The following table is a useful one. indicating what should be the relative weight and height of a person at adult age in good health. On the higher scale a certain percentage is allowed for differences in build, size of bones, etc. A weight beyond the extreme, means diminished respiration and impeded action of the heart, conditions incompatible with robust health and condition: -

Stature.

Normal weight.

Extreme limit.

Male.

Female.

Male.

Female.

ft.

in.

St.

lb.

St,

lb.

St.

lb.

St.

lb.

5

O

8

4

7

9

8

II

8

I

5

I

8

9

7

12

9

2

8

4

5

2

9

0

8

2

9

6

8

7

5

3

9

7

8

8

10

0

9

0

5

4

9

13

9

2

IO

6

9

7

5

5

10

2

9

8

10

10

10

0

5

6

10

5

9

13

ii

0

10

7

5

7

10

8

10

5

ii

5

10

13

5

8

II

I

ii

0

II

10

II

4

5

9

11

8

ii

6

12

2

12

0

5

IO

12

0

11

10

12

9

12

6

5

11

12

6

12

2

13

3

12

12

6

0

12

10

12

8

13

12

13

4

Principles Of Treatment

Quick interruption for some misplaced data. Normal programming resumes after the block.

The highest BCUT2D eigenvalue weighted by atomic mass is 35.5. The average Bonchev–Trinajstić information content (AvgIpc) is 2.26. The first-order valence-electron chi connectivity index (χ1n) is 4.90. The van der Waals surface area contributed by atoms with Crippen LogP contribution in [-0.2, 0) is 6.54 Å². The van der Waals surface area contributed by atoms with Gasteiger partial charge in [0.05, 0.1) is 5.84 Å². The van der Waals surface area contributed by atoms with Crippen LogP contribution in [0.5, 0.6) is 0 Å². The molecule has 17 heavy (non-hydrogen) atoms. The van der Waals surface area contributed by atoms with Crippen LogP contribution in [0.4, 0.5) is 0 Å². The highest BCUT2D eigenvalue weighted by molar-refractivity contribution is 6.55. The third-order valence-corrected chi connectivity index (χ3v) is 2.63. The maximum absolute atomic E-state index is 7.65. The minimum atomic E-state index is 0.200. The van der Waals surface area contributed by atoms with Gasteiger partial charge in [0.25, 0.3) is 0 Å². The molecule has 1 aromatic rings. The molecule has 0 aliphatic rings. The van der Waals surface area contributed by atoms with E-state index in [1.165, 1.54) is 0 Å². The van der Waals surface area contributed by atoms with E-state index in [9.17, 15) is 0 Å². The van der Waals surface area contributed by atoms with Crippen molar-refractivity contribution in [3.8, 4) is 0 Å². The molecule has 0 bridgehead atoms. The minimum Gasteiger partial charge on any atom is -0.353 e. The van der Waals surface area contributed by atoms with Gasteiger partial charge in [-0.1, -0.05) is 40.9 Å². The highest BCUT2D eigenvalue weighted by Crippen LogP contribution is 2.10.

The first essential in treatment is to greatly reduce the amount of fat-forming foods. These are not required. When these are cut off, nature draws on the reserve fat in the tissues, until that which is superfluous is gone. By this means we reduce the total amount of energy taken in the form of food. At the same time combustion in the tissues must be promoted by increased physical exercises, which should take the form of walking, riding, golfing, or the like; and if for any reason these are not obtainable, by physical exercises carried out at home daily under direction. By this means the output of energy in the form of work is increased. A third important factor in treatment is to promote the activity of the skin by a carefully planned course of baths, which must be prescribed with special caution in the case of very obese subjects. The last general point to which attention must be directed is the amount of fluid taken, and its relationship to food. On this point a good deal of difference of opinion prevails.